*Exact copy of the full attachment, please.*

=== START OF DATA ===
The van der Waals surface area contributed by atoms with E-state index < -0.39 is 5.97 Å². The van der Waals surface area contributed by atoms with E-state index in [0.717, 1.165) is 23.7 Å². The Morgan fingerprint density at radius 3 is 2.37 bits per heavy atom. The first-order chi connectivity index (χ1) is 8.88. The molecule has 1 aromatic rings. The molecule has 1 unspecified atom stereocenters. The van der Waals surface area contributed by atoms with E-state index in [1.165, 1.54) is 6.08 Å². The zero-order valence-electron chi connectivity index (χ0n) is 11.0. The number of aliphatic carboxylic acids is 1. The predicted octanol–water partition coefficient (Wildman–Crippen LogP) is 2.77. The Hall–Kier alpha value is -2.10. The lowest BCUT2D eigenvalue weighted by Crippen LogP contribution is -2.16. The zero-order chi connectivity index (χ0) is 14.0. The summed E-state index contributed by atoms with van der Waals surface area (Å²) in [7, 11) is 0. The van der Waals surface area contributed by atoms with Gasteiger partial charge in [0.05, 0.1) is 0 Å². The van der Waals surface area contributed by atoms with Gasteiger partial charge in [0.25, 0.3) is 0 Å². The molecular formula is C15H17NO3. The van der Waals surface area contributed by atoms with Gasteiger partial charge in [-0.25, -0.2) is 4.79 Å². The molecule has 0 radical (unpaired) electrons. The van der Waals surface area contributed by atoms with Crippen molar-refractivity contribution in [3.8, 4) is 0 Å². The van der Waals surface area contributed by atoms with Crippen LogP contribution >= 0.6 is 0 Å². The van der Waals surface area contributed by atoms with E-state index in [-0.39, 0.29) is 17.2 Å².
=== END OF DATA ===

The van der Waals surface area contributed by atoms with E-state index < -0.39 is 5.97 Å². The van der Waals surface area contributed by atoms with E-state index in [0.717, 1.165) is 23.7 Å². The Morgan fingerprint density at radius 3 is 2.37 bits per heavy atom. The first-order chi connectivity index (χ1) is 8.88. The molecule has 1 aromatic rings. The molecule has 1 unspecified atom stereocenters. The van der Waals surface area contributed by atoms with E-state index in [1.165, 1.54) is 6.08 Å². The zero-order valence-electron chi connectivity index (χ0n) is 11.0. The number of aliphatic carboxylic acids is 1. The predicted octanol–water partition coefficient (Wildman–Crippen LogP) is 2.77. The Hall–Kier alpha value is -2.10. The lowest BCUT2D eigenvalue weighted by Crippen LogP contribution is -2.16. The zero-order chi connectivity index (χ0) is 14.0. The summed E-state index contributed by atoms with van der Waals surface area (Å²) in [7, 11) is 0. The van der Waals surface area contributed by atoms with Gasteiger partial charge in [0.05, 0.1) is 0 Å². The van der Waals surface area contributed by atoms with Gasteiger partial charge in [0.25, 0.3) is 0 Å². The molecular formula is C15H17NO3. The van der Waals surface area contributed by atoms with Gasteiger partial charge in [-0.25, -0.2) is 4.79 Å². The molecule has 0 radical (unpaired) electrons. The van der Waals surface area contributed by atoms with Crippen molar-refractivity contribution in [3.8, 4) is 0 Å². The van der Waals surface area contributed by atoms with Crippen LogP contribution >= 0.6 is 0 Å². The van der Waals surface area contributed by atoms with E-state index in [-0.39, 0.29) is 17.2 Å².